ICHR calls on Egypt’s Government and the parliamentarians to uphold the human rights obligations and halt the approval of changes in constitution, which leads to another dictatorship.
If the proposed changes by current president Abdel Fattah el-Sisi are approved it will facilitate the authorities crackdown on freedom of expression, association and assembly, which will deteriorate people’s rights, and worsen the human rights situation in the country.
Egypt begins votings on these series of changes to its constitution that will tighten President Abdel Fattah el-Sisi’s grip on power and could allow him to stay in office until 2030.
More than 61 million people are eligible to vote in the three-day referendum, and the State television showed President Abdel-Fattah El-Sisi casting his ballots at a school in the Cairo suburb of Heliopolis. More judges and administrative assistants were sent to several polling stations due to “huge” turnout.
Fourteen amendments to Egypt’s 2014 constitution are up for a vote, as well as two new articles, state news reported. The Egypt’s parliament voted Tuesday in favor of the changes.
One amendment would extend a presidential term from four to six years. It would also add two more years to Sisi’s current term and allow him to seek re-election for another six-year term in 2024.
Another measure would expand Sisi’s power over the legislative branch by creating an upper house known as a senate. The president would be able to handpick one-third of the members.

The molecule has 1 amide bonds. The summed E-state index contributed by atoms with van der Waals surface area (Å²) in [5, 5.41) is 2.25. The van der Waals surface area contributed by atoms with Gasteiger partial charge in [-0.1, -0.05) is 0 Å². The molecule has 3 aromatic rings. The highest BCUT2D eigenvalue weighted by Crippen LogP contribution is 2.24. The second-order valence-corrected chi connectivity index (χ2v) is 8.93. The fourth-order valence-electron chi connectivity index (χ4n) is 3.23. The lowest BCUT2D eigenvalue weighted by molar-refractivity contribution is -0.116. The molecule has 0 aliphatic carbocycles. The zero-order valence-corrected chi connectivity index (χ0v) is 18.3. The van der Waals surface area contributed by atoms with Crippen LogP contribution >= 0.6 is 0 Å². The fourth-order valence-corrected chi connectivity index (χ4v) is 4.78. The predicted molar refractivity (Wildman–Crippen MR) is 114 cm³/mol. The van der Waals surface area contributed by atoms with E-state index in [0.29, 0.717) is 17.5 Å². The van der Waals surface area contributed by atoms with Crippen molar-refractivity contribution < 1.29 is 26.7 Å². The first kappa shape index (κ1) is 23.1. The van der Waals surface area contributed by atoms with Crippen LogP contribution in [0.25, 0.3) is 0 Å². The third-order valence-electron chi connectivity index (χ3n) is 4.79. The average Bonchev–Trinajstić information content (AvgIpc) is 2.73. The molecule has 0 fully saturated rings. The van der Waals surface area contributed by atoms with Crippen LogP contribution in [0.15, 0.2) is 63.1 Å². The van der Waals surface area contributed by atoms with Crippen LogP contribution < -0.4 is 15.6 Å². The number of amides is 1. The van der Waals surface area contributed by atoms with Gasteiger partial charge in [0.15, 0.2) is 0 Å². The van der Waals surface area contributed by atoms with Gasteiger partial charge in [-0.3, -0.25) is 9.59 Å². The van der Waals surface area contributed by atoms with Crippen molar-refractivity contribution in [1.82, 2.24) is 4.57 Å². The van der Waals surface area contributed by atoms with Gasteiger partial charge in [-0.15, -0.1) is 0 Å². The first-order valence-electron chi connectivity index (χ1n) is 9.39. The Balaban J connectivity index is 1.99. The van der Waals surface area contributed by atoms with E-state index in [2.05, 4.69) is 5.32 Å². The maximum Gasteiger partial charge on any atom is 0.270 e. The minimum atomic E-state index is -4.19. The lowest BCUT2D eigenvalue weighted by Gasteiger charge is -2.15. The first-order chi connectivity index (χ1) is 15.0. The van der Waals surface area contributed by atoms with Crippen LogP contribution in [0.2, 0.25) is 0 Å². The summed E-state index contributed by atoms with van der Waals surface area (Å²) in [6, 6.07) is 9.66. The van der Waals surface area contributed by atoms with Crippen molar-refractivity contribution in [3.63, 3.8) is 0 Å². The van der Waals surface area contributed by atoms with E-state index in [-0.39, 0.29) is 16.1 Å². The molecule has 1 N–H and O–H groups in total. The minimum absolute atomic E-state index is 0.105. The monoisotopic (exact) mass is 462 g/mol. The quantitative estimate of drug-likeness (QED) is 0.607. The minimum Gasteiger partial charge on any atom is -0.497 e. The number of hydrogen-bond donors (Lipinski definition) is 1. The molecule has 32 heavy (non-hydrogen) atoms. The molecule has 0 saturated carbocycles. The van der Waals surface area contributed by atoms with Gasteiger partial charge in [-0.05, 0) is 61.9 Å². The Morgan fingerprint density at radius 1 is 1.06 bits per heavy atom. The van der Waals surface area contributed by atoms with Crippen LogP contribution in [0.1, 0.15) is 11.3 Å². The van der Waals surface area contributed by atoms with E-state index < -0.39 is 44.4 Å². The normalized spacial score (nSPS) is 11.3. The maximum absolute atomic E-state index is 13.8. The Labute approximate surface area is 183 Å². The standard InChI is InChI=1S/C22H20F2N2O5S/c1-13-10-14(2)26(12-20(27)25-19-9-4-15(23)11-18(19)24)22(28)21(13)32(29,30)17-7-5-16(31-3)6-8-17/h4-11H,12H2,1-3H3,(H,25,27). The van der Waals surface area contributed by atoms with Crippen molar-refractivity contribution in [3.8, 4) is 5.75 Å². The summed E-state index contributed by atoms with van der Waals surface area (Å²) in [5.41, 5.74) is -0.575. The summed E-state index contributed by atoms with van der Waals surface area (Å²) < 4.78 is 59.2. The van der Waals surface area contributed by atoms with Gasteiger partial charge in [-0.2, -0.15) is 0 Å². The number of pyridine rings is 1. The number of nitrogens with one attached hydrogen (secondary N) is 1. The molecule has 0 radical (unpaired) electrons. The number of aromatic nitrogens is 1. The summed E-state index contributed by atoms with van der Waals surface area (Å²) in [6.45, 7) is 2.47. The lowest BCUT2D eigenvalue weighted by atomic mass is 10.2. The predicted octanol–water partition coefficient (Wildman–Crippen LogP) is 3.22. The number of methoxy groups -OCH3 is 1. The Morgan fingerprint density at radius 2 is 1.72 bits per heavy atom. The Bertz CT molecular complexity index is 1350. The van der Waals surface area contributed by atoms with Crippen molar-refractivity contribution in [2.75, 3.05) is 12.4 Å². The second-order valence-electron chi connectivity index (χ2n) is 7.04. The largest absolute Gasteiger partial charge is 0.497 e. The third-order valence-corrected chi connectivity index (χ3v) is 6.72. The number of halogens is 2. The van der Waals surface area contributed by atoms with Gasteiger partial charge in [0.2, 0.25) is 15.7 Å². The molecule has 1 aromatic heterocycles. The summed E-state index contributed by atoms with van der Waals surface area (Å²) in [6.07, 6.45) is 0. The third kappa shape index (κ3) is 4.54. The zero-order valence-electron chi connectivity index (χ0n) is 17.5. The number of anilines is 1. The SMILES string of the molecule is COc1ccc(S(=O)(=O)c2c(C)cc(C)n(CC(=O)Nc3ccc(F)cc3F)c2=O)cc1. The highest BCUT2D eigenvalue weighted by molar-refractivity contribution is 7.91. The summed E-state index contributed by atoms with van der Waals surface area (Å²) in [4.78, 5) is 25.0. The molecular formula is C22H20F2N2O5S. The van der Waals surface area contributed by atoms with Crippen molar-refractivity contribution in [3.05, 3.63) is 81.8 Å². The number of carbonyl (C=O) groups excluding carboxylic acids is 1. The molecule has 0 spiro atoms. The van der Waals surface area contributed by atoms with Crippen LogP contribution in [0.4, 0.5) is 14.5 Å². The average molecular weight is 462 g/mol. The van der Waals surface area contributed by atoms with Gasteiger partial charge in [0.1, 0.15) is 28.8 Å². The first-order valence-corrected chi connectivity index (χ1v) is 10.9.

The size of the lower house would be reduced, from 596 to 450, with at least 25% of seats reserved for women.
The revised charter would also give the president new authority to appoint members of the judiciary.
Since President Abdel Fattah el-Sisi’s came into power, he has cracked down on dissent. The regime of Sisi is known as widespread and systematic torture of political prisoners, silencing dissidents and using death sentences to cover up his human rights violations.
Now if the new changes are approved he will lead the country to dictatorship. As these amendments aim to expand military trials for civilians, undermine the independence of the judiciary, and strengthen impunity for human rights violations by members of the security forces, furthering the climate of repression that already exists in the country.
“Instead of upholding Egypt’s human rights obligations, parliamentarians have chosen to approve to put these amendments to the constitution to a public referendum, is a road towards dictatorship system as it will worsen the situation on freedom of expression and severe restrictions on political parties, independent media, and erode the people’s rights.” Said Ardeshir Zarezadeh, Executive Director for Iran, and The Middle East at ICHR Canada.